Low Oil Prices, Good or Bad for Airlines?

Airlines are some of the biggest consumers of oil around, and as I write this article I just imagine the Executives of companies like Delta or Southwest giddy that Bloomberg Investigators are now calling for $20/barrel oil. But has the lowered oil prices really had any affect on the net income of companies within the airline industry?

Before we dive deeper we need to establish a baseline for how much airlines were earning prior to the drop in oil. 

In the chart above the pink line denotes the net income of airlines, and the blue line indicates the price of oil – updated every five days. Our initial thoughts are in fact correct, as oil price drops the quarterly net income generated by airlines increases from around $190 million to over $9 billion quarterly. This is a massive jump, and a jump that I wasn’t expecting. However, like everything in economics there are any number of reasons why airlines are generating this much income. It could be that thanks to the lower gas prices people are saving, on average, $463 for every driver. That’s enough for a round trip ticket to Las Vegas from Atlanta. Take this extra disposable income and add it to the lowered operating costs generate massive profits for the airline industry.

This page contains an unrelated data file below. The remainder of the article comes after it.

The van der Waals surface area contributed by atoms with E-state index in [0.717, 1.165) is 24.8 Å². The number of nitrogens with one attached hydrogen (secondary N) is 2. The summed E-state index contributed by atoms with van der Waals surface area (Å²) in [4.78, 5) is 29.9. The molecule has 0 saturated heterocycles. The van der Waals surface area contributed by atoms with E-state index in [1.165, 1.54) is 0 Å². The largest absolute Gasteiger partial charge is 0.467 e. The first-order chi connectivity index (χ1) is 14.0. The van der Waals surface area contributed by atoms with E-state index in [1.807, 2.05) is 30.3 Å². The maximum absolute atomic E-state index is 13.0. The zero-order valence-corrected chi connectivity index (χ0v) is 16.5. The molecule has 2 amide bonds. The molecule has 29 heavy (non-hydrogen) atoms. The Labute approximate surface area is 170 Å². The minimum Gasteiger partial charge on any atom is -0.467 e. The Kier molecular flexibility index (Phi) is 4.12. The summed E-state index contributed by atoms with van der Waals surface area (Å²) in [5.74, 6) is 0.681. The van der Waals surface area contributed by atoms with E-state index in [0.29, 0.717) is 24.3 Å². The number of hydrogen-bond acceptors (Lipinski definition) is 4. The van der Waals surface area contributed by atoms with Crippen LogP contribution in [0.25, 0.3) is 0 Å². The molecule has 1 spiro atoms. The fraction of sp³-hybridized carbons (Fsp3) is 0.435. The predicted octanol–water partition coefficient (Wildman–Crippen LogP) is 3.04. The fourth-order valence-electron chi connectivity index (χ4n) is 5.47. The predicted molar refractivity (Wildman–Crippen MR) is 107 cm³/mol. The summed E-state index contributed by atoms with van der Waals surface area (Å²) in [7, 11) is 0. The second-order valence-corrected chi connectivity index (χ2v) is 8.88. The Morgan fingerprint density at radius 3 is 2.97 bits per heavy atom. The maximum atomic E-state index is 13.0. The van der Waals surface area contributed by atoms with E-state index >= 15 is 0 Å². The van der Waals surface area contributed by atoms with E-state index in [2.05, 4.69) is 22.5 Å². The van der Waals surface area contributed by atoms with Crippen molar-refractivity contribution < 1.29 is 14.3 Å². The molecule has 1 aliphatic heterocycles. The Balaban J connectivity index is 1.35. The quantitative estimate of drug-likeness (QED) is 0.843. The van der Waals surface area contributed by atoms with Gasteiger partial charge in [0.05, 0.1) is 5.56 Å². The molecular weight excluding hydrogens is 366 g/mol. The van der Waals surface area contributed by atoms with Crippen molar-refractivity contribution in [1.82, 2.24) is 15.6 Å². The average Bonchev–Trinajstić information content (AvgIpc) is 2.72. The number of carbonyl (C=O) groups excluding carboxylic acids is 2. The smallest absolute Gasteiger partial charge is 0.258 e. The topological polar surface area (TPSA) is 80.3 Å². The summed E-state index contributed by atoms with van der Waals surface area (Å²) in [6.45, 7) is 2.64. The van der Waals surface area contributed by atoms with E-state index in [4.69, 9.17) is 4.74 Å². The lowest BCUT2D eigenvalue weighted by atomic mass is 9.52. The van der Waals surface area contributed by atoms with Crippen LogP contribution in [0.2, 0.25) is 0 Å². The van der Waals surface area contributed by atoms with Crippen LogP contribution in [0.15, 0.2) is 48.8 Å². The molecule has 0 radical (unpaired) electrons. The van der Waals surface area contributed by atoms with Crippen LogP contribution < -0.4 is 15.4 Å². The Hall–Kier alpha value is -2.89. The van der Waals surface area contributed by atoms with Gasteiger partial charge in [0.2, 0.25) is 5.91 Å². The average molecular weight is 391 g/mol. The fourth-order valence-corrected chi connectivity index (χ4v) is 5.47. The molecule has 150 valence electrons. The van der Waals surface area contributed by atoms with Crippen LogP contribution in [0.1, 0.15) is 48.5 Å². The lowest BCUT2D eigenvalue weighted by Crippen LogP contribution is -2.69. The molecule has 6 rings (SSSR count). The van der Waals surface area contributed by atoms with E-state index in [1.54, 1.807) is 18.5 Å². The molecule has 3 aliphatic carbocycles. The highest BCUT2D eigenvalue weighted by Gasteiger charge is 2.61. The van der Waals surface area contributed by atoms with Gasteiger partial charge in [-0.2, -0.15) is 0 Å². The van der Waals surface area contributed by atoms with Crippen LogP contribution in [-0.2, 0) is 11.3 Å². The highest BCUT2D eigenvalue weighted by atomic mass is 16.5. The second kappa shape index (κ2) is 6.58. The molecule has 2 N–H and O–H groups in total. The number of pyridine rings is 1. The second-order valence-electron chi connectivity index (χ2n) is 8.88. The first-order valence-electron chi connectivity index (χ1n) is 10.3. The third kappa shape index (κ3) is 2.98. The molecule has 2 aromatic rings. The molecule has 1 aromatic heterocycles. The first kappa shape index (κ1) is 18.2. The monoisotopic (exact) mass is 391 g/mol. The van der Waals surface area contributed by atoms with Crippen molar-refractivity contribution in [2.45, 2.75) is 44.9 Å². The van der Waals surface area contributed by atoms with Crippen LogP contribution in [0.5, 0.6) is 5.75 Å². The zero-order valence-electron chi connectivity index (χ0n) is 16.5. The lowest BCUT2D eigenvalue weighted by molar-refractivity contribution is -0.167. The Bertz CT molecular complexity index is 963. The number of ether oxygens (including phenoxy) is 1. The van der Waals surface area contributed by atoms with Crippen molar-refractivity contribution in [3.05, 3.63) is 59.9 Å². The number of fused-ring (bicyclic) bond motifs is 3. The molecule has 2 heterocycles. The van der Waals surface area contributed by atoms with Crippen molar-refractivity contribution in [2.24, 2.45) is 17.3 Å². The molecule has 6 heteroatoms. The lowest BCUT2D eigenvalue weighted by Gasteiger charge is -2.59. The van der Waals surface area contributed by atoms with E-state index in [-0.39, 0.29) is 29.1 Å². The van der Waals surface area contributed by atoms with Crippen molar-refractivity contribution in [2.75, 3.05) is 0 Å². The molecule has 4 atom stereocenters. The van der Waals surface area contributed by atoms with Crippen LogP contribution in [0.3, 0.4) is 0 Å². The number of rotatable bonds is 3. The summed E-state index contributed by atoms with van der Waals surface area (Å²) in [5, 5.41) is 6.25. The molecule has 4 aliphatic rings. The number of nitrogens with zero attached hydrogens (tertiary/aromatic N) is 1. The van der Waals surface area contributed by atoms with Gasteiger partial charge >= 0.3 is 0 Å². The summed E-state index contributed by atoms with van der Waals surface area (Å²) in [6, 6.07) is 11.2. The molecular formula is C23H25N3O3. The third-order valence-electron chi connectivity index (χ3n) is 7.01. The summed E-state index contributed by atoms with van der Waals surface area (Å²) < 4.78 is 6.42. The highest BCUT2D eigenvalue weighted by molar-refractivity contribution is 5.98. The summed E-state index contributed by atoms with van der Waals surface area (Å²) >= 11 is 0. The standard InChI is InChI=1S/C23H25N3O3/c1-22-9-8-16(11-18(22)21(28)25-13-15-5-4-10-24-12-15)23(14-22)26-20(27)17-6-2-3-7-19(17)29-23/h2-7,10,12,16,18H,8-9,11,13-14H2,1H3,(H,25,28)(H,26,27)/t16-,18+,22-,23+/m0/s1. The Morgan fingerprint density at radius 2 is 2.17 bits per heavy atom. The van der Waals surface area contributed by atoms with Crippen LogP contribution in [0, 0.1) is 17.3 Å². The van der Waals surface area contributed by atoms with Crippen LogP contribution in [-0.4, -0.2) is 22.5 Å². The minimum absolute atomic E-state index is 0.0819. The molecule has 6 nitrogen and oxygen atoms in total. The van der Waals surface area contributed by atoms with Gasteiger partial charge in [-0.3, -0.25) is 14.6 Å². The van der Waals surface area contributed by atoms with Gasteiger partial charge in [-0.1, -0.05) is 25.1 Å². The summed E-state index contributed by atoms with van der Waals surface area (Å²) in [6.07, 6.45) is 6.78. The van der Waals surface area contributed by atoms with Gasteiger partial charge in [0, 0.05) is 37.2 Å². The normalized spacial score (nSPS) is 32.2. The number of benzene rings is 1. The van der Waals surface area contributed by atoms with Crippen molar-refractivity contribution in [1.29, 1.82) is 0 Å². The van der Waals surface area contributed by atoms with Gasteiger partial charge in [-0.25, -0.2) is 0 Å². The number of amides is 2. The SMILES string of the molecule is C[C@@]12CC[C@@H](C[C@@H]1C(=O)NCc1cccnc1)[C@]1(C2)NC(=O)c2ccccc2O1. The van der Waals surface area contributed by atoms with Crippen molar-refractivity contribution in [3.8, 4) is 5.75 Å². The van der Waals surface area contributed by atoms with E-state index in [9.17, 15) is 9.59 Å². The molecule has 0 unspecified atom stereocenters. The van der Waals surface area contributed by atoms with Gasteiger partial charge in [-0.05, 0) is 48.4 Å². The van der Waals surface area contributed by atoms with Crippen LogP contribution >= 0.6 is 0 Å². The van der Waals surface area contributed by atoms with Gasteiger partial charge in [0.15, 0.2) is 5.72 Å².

Over the next couple of weeks I will be writing a bunch of small articles around the economic implications of the rapidly dropping oil prices so stay tuned!

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2 Comments

  1. Aaron G Darian says:

    Tyler,

    I am interested in your setup here as in what you used for oil price and what your total across is of. Screenshots would be probably be self explanatory.

    Thanks,
    Darian

    • Aaron G Tyler says:

      Hey Darian,

      Sorry for taking so long to reply to your comment.

      For the oil price, I was using a data set provided by quandl. I should have saved it as now I’m having trouble finding the exact data set again.

      I’m taking the total across of the net income of all companies that are classified as airlines within our system.

      Thanks for the comment, and happy investing!

      Regards,
      Tyler

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